Editors’ Note: MarketMinder does not make individual security recommendations. The below simply represent a broader theme we wish to highlight.
“Hey are you guys gonna write about GameStop?” That, as you can imagine, is the question we have received about 84 million times this week, give or take. So, to quote that old Toyota commercial, you asked for it, you got it. But first, please let us reiterate that we really don’t make individual security recommendations. We make jokes, occasionally buried in the footnotes. We analyze broad trends. We review financial media and occasionally offer hot takes. But we don’t make individual security recommendations.
What follows is our broad exploration of this week’s chief media story—the battle between a select group of individual investors and hedge funds. Many seem to think this is huge news for markets broadly that investors everywhere must weigh. We see it differently. This story is mostly overdramatized infotainment—not anything the majority of long-term investors need to worry about. Let us take you on a tour of this to show you why.
On the very outside chance you have been living under a rock, some unloved and distressed stocks went haywire this week. This is because investors and speculators who populate a Reddit forum called /r/WallStreetBets decided a viable strategy is to find heavily shorted[i] stocks and, if they disagree with short sellers’ thesis, buy them. They share their actions with the forum, others mimic the trades and, given it has about 6.4 million users as we write, their actions made some targeted stock prices go vertical.
That peeved short sellers, including some hedge funds, one of which needed a capital infusion from a competitor. Some shorts even felt the need to close (cover) their short by buying shares, driving even more upside. The financial establishment lined up to denounce these alleged charlatans who dared put their money behind a contrarian opinion. Politicians, in a bizarrely bipartisan showing, lined up to support the retail traders. Trading apps temporarily blocked them from buying certain stocks, including the one that started it all—videogame store GameStop. The world went nuts. We all learned Redditors call stocks “stonks.” We learned Blockbuster’s stock still trades. We learned someone who can hold through huge volatility has “diamond hands.” You can read all of that, in great detail, pretty much anywhere.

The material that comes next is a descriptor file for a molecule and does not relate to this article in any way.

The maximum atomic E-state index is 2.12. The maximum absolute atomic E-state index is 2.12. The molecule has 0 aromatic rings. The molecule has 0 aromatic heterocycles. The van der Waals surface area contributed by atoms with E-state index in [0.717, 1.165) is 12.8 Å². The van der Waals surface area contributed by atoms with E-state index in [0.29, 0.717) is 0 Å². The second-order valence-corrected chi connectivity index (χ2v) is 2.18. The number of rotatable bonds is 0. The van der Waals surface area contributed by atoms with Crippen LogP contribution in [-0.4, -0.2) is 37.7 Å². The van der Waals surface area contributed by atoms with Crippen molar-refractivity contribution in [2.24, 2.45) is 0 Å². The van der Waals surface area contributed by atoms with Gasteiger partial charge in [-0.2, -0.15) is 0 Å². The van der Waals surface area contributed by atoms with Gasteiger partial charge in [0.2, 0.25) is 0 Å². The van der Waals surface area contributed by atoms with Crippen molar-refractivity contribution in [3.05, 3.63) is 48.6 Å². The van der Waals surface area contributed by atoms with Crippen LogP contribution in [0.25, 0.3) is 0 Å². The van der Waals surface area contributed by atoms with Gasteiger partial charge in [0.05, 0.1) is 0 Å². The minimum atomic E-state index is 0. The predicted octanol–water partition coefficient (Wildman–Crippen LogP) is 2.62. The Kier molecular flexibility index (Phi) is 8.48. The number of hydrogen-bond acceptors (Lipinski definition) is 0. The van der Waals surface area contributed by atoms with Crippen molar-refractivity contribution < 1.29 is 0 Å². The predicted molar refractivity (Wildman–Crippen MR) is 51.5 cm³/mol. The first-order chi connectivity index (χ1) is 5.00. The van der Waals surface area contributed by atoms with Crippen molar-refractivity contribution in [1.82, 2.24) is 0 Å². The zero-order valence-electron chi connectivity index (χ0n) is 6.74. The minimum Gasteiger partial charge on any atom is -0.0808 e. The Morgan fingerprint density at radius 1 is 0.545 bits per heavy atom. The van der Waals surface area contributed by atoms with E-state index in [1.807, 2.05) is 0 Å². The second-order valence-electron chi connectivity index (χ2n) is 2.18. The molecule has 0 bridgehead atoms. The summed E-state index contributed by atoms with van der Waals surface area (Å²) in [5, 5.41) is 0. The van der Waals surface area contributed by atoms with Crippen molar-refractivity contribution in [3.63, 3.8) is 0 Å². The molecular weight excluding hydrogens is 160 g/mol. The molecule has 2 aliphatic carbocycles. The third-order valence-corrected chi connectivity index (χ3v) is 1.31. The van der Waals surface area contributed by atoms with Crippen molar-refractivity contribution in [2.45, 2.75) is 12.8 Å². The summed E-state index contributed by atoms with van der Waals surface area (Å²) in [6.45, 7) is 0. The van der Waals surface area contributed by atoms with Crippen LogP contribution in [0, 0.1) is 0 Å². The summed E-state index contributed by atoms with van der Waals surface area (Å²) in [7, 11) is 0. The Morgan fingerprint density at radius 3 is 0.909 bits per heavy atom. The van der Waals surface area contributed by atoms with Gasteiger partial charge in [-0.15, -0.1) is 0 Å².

A Bubble in the Next Blockbuster?
The common take on all of this, likely building on the growing optimism we have seen in markets since November, is that the Redditors are euphoric speculators buying hopeless stocks with terrible fundamentals. Articles abound warning this won’t end well. Some in America’s pre-eminent newspapers draw parallels between GameStop and the 17th century tulip mania in Holland or the South Seas Bubble that famously sank Sir Isaac Newton’s finances.
They are convinced GameStop—a retail storefront purveyor of video games and accessories—is the next Blockbuster, which we do not mean in the sense that it will be huge. (The other stocks most often featured here like movie theater chain AMC more or less fit this same, distressed theme.) Many are convinced herd mentality is at work, with the Redditors blindly buying stocks while ignoring fundamentals. A bubble in the making. We aren’t convinced by this narrative, mind you, because there are some big nuances and differences here. But this is what pundits have preened about all week, so we would be remiss not to recant it here.
Now, perhaps a way this most resembles euphoria is one most coverage ignores. When euphoria reigns, we expect to see bearish investors mocked in major outlets and coverage. The Redditors are participating in that, to an extent. But it isn’t bleeding into mainstream analysis, so if that is a sign of euphoria, it seems nascent.
The Case Against the Reddit Story as Euphoria
Usually, when euphoria is driving the train, you can see it in the buyers’ rhetoric. Basically, they grasp at increasingly far-fetched reasons the stock will go up—and only up. They project a far-flung future of profits based on pie-in-the-sky plans. After wading into /r/WallStreetBets and (before it disappeared) the related Discord server, we … aren’t seeing much of that? If anything, the most common sentiment seems to be a general hatred of hedge funds, a belief professional investors are too herd-like in ignoring fundamental turnaround potential, and adoration of Elon Musk—a longtime champion of individual investors who buck conventional wisdom.
As a bubble inflates, something called the Greater Fools Theory usually applies—people buy, knowing the move is irrational, but they justify it on the belief they can sell it to some sucker even more foolish than them at a higher price. There probably is some of that with these stocks—particularly in the case of Blockbuster Video. Yes, that Blockbuster, the one that went bankrupt years ago and doesn’t really exist anymore aside from one independently operated outlet using that name in Bend, OR.[ii] But some of its shares still trade over the counter, and the Redditors sent them for a ride on Tuesday. We can think of literally no fundamental reason to do this.[iii]